I thought the way you organized this post was really well done. I liked having the quote near the top so I got a brief introduction and understanding of what you were going to discuss in this article. The use of headings, pictures, and bullet points helped me to navigate everything with ease. I also really enjoyed how you included the Black Friday turkey Snapchat from your own account lol. As you said in this post, it is difficult to connect with users on social media who are just there to connect with their friends/family, not with businesses. I think that is exactly why storytelling is so important. It allows businesses to seem as if they are your aunt or your friend. Making businesses seem more human through the use of storytelling helps businesses to connect with their consumers more closely. Here is an article about this: https://www.socialpilot.co/blog/social-media-storytelling

  8. This was a very well written blog post!
    You’ve done an excellent job at organizing the information by platform, which I thought was a great idea. Looking into this topic, I really never noticed how much companies have tried to relate to the public by making “inside jokes” in order to connect with their audience more. I don’t follow many businesses, except for on instagram, but I know that some business twitter accounts are famous for their “clapbacks”. It seems that relating in more than just everyday life is also important to us as a society. Some brands have lost customers, including myself, because I can’t relate to the content. A lot of the times on instagram, posting just a model with a vague caption doesn’t make me feel apart of everything. Obviously they can’t customize it for everyone, but less tone-deaf posts would make it a lot more comforting.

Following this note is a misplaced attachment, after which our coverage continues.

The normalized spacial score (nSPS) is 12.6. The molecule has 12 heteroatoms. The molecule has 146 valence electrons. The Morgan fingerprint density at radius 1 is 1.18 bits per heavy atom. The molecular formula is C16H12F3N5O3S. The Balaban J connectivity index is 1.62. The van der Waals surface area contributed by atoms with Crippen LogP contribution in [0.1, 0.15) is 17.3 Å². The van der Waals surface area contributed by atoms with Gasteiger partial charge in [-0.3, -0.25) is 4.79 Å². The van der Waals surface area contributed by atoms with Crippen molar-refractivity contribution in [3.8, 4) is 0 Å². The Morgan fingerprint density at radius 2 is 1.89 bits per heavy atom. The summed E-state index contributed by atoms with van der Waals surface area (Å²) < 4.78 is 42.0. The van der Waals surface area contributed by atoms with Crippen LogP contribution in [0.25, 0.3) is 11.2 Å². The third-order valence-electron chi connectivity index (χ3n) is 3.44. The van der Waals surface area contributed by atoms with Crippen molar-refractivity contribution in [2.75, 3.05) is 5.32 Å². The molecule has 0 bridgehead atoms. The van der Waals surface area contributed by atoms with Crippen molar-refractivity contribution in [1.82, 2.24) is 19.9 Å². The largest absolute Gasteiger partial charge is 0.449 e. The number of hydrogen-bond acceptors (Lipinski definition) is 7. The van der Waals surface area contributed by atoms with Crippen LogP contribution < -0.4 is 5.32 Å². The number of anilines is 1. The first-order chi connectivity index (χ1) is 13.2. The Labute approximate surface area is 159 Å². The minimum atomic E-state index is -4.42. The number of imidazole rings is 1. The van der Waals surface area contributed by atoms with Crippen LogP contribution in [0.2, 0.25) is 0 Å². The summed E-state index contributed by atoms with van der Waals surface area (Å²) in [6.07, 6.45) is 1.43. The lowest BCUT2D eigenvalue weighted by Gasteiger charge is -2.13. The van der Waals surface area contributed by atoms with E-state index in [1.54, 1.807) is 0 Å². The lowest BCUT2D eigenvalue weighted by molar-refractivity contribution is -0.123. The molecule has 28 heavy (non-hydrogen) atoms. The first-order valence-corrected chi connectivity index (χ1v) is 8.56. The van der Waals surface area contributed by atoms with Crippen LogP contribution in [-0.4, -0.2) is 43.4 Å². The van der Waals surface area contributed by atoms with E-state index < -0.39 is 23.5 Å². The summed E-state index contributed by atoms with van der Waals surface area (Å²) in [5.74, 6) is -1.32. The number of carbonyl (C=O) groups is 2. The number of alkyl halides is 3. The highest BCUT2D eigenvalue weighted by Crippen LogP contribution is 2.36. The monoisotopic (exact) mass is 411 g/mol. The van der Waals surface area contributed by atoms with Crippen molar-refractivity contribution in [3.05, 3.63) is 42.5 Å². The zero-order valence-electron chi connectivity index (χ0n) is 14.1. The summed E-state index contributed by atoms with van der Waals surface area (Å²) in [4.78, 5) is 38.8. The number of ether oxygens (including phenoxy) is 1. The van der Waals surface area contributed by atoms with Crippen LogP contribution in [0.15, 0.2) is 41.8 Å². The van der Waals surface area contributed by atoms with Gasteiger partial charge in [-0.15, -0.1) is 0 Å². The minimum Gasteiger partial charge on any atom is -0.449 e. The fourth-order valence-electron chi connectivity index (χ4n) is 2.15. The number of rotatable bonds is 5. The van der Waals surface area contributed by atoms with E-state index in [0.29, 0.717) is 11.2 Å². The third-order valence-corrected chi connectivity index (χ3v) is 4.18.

But there can also be a downside to this, such as performative activism. I’m sure you are familiar with the BLM blackout that happened over the summer. Many companies turned their logo black for “solidarity”, but once pride month came around, they changed their logos to a rainbow. Pride month is also an example of performative activism. So, I appreciate companies trying to relate to their customers, but it’s not always done with the best intentions. For more info on this:https://theconversation.com/corporate-activism-is-more-than-a-marketing-gimmick-141570

  9. This is so valuable to me because I am starting a small business, sort of. I have been collecting a following and developing a brand based on my art. I am still in the very beginning stages so this blog post is very relevant to me. I really value and focused on your Instagram section, because it is most relevant to me. I have not done this research. Comparing an ABOUT page to the IGTV is so innovative and I hadn’t looked at it that way before. This article from Forbes focuses on brand building on Instagram. https://www.forbes.com/sites/cherylsnappconner/2017/02/16/use-these-8-steps-for-branding-with-instagram-like-a-star/?sh=6cb10a9a22a5 They speak a lot to visuals as well, even using some sites to create visually interesting posts.